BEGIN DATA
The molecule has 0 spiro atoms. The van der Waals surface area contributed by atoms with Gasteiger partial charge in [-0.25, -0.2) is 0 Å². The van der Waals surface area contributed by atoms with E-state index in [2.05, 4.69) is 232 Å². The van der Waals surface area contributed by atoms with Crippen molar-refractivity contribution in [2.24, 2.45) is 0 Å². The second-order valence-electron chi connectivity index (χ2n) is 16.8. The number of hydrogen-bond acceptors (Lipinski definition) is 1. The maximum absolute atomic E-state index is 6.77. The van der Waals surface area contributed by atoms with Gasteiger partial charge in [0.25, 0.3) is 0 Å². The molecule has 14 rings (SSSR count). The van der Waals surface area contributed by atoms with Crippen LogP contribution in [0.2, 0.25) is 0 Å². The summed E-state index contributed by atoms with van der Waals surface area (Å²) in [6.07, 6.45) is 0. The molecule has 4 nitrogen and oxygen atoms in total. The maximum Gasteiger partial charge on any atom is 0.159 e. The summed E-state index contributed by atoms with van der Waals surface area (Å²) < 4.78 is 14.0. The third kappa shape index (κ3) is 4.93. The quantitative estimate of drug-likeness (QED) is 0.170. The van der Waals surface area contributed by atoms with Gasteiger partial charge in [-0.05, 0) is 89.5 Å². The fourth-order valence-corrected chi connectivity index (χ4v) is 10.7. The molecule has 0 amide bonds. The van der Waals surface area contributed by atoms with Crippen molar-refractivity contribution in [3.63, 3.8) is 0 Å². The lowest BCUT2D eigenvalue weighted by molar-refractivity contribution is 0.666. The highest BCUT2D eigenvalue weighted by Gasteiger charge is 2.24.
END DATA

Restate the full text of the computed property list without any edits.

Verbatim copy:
The molecule has 0 spiro atoms. The van der Waals surface area contributed by atoms with Gasteiger partial charge in [-0.25, -0.2) is 0 Å². The van der Waals surface area contributed by atoms with E-state index in [2.05, 4.69) is 232 Å². The van der Waals surface area contributed by atoms with Crippen molar-refractivity contribution in [2.24, 2.45) is 0 Å². The second-order valence-electron chi connectivity index (χ2n) is 16.8. The number of hydrogen-bond acceptors (Lipinski definition) is 1. The maximum absolute atomic E-state index is 6.77. The van der Waals surface area contributed by atoms with Gasteiger partial charge in [0.25, 0.3) is 0 Å². The molecule has 14 rings (SSSR count). The van der Waals surface area contributed by atoms with Crippen LogP contribution in [0.2, 0.25) is 0 Å². The summed E-state index contributed by atoms with van der Waals surface area (Å²) in [6.07, 6.45) is 0. The molecule has 4 nitrogen and oxygen atoms in total. The maximum Gasteiger partial charge on any atom is 0.159 e. The summed E-state index contributed by atoms with van der Waals surface area (Å²) < 4.78 is 14.0. The third kappa shape index (κ3) is 4.93. The quantitative estimate of drug-likeness (QED) is 0.170. The van der Waals surface area contributed by atoms with Gasteiger partial charge in [-0.05, 0) is 89.5 Å². The fourth-order valence-corrected chi connectivity index (χ4v) is 10.7. The molecule has 0 amide bonds. The van der Waals surface area contributed by atoms with Crippen molar-refractivity contribution in [3.63, 3.8) is 0 Å². The lowest BCUT2D eigenvalue weighted by molar-refractivity contribution is 0.666. The highest BCUT2D eigenvalue weighted by Gasteiger charge is 2.24.